Saturday, September 13, 2008
I woke up this morning at my mother's home in Mississippi to the brightness of cloud-scattered sunlight in a happy, tranquil emotional state it is impossible for me to describe adequately. There are elements of the feeling that goes with my very distinct recollection of playing in a sandbox in the shade during a sunny morning just before my first day of kindergarten -- the rest of that day escapes me -- and a somewhat "tropical" mood (to use a crude approximation) I sometimes get when I listen to some of Bob Marley's music.
That feeling, fortunately, has not entirely dissipated, but I do recall thinking it odd, in a very good sense, to feel that way as I woke up further and remembered that today, Hurricane Ike is probably doing -- or has done -- whatever it will do to the house in Houston.
I write now -- before looking at any hurricane news -- partly to enjoy the small dose of normalcy that writing can afford me and partly to collect and record some very interesting thinking I have done over the last couple of days. If I recorded the mundane details of the Rita evacuation, my chronicles of the travails of Ike will look inward a little more, to how I dealt with them.
As I mentioned just before boarding up here, I had planned an evacuation in three stages: (1) Get out of immanent danger. (2) Evaluate the post-strike situation. (3) Act accordingly.
As with Rita, Ike demanded an evacuation just before a week-long trip out of town I was already planning. In the one case, I was to take a trip down memory lane, heading to Jackson for the twenty year reunion of my high school class. In this case, I am headed to Boston to see my wife, who has already relocated there, and for purposes related to my job hunt.
My flight to Boston is Tuesday, or at least it is scheduled for Tuesday. An event I must attend for networking purposes is Wednesday: I would really like to attend it because it may offer me a chance to meet someone in a position to help me get a job with one of my favorite companies. In addition to preserving my life, then, I needed to have a way to keep building my future.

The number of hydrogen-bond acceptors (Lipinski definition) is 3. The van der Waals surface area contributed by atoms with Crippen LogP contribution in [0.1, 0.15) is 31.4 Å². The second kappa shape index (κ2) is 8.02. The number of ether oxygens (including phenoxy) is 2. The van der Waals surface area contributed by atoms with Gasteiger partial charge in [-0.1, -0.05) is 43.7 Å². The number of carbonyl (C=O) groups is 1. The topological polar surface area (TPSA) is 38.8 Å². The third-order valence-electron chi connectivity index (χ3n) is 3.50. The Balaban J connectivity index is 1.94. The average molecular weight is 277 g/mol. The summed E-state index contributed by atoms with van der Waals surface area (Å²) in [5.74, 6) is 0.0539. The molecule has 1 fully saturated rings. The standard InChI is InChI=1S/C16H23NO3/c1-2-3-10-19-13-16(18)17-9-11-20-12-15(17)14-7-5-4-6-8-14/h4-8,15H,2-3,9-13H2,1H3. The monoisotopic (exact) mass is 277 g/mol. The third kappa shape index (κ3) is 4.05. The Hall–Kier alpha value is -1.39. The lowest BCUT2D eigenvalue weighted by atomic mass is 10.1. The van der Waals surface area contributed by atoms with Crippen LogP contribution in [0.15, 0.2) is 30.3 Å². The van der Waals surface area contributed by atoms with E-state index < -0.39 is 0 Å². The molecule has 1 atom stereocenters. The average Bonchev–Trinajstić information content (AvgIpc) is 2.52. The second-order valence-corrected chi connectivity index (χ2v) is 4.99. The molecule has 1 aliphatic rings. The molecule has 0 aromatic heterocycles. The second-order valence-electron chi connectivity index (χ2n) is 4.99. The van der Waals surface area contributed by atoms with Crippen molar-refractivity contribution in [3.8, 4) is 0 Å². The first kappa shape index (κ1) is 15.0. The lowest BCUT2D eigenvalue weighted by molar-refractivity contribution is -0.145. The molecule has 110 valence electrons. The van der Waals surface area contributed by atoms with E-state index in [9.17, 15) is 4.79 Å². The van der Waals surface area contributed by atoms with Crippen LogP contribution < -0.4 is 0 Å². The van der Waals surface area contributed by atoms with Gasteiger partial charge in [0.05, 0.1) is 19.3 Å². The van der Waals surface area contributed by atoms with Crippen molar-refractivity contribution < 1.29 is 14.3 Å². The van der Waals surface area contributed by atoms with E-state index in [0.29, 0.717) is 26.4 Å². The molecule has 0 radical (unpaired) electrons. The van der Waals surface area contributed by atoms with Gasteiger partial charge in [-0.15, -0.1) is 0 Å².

Houston's official disaster plan, of "hiding from the wind", was foolish advice for me for two reasons. (I worry that it was bad advice generally.) First, any one of the enormous pine and ash -- or is that "trash"? -- trees surrounding my house could fall on it to turn it into a death trap during the storm. Second -- and I was not accounting for this when I decided to leave -- the lack of electrical power and the logistical nightmares brought on by littered and blocked streets would have limited anything I could do for at least a week afterwards to physical labor and "guarding" whatever was left at the house. Did I mention that I don't own a gun?
How does one react to such a potential disaster, whose effects can range from practically nil to a near-total loss of possessions? My plan was not a bad first stab, but the nature of the storm, compounded with its huge size, ruined Stage One. Removing to a location north of town looked good at the time. I would, in fact,be safer there than at the Houston house. But at minimum, my kind hosts were going to be without power the next day, and my cell phone connection was unreliable as it was. I'd take a step back to look and see, only to be blinded by the power loss, and immobilized by impassable country roads.
So I checked some track maps of the storm, and the traffic conditions along U.S. 59 to be sure that my customary "northern route" to Mississippi would allow me to outrun the storm and head to an unaffected area. Now, thanks the fact that I am such a fine son, I can use the DSL connection I helped Mom set up in July to follow up on the storm.